We rolled into Deurali late in the afternoon, just as a moody fog was settling into the Annapurna valley. We had finally reached the elevation at which trees stopped growing, which gave the landscape an ethereal, stony feel. With no vegetation besides small shrubs and bushes, the towering rock formations around us took on a new, more formidable dimension.
Huge vertical faces and sheer, smooth cliffs boxed us in on all sides, as our landscape grew more vertical. The river still raged below us, taking snow and glacier melt downhill, where it would nourish the fields and farming villages on the mountains, before finding its way to Pokhara, where it fed into Fewa Lake.
A huge cascade poured down a cliff on the left of the trail; water spraying down 200, 300 meters, before landing on the rock and creating a vertical rive the rest of the way down. I pulled out my phone to take some photos. Ankit, the 15-year-old porter employed by the diplomat, wasn’t as impressed.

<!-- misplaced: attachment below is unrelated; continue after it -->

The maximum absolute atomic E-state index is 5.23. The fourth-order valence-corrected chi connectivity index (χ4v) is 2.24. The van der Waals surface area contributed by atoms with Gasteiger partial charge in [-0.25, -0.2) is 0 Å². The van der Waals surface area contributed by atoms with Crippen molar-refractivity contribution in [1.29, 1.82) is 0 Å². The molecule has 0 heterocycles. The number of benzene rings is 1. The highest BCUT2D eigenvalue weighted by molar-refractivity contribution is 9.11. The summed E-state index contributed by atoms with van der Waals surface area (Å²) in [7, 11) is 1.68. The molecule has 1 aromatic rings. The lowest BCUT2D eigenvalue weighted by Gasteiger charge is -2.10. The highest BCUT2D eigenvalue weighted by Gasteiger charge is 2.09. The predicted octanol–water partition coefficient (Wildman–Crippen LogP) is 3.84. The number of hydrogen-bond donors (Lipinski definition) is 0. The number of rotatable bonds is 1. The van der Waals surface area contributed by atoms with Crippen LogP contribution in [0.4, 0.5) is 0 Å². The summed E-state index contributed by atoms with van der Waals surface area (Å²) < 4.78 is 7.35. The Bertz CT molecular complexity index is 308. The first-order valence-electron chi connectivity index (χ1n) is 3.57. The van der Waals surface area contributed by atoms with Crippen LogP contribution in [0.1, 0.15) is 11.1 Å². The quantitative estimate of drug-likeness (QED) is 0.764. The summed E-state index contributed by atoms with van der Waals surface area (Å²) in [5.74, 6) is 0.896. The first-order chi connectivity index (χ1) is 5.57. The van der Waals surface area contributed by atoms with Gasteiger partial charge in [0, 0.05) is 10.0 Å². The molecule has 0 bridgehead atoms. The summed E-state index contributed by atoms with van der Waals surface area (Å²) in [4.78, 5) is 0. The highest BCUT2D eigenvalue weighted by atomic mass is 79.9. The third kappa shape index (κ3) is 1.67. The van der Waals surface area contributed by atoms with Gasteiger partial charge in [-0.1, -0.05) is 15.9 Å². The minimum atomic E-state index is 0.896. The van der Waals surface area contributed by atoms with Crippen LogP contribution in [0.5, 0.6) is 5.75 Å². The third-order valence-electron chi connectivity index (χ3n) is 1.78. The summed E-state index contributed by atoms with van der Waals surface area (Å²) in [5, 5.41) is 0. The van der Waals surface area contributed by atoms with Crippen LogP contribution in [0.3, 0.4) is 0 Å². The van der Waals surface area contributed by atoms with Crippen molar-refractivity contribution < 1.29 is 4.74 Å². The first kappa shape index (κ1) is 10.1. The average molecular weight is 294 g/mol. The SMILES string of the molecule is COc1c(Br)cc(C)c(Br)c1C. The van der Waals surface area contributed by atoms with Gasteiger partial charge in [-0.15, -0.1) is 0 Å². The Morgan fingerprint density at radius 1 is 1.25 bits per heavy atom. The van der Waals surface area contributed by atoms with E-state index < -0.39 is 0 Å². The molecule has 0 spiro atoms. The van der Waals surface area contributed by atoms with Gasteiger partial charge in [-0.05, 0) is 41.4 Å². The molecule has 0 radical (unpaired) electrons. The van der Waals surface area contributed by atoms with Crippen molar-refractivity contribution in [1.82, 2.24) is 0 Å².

“Look! Is Niagra Falls!” he said, pointing in mock amazement. “No, is Victoria Falls!”
We laughed along with him. “Yes, yes, it’s huge!!”
“Is not much,” he said with a shrug.
Probably, to the Nepali, it wasn’t much. Here, in these mountains, there surely existed bigger.
But, for a roadside attraction, it wasn’t bad.
Back home, in Colorado, our mountains were smaller. Our cliffs were shorter. Our waterfalls were smaller. But they held the some magic pull, just the same.
I stumbled into Deurali with the diplomat. She’d needed a little more encouragement to reach the goal, and we were the last two of the group to arrive. She immediately peeled off in search of a hot shower, while I promised myself I would trek at the head of the pack tomorrow. The pace with her had been a bit too slow for my liking,
Tomorrow we would reach Annapurna Base Camp — the beginning of the end of the trek. I was excited to reach our destination, but also a bit sad that soon, we would have nothing to strive for except home.
I did my best to put the thought out of my mind as I headed for the common room, in search of warm and companionship.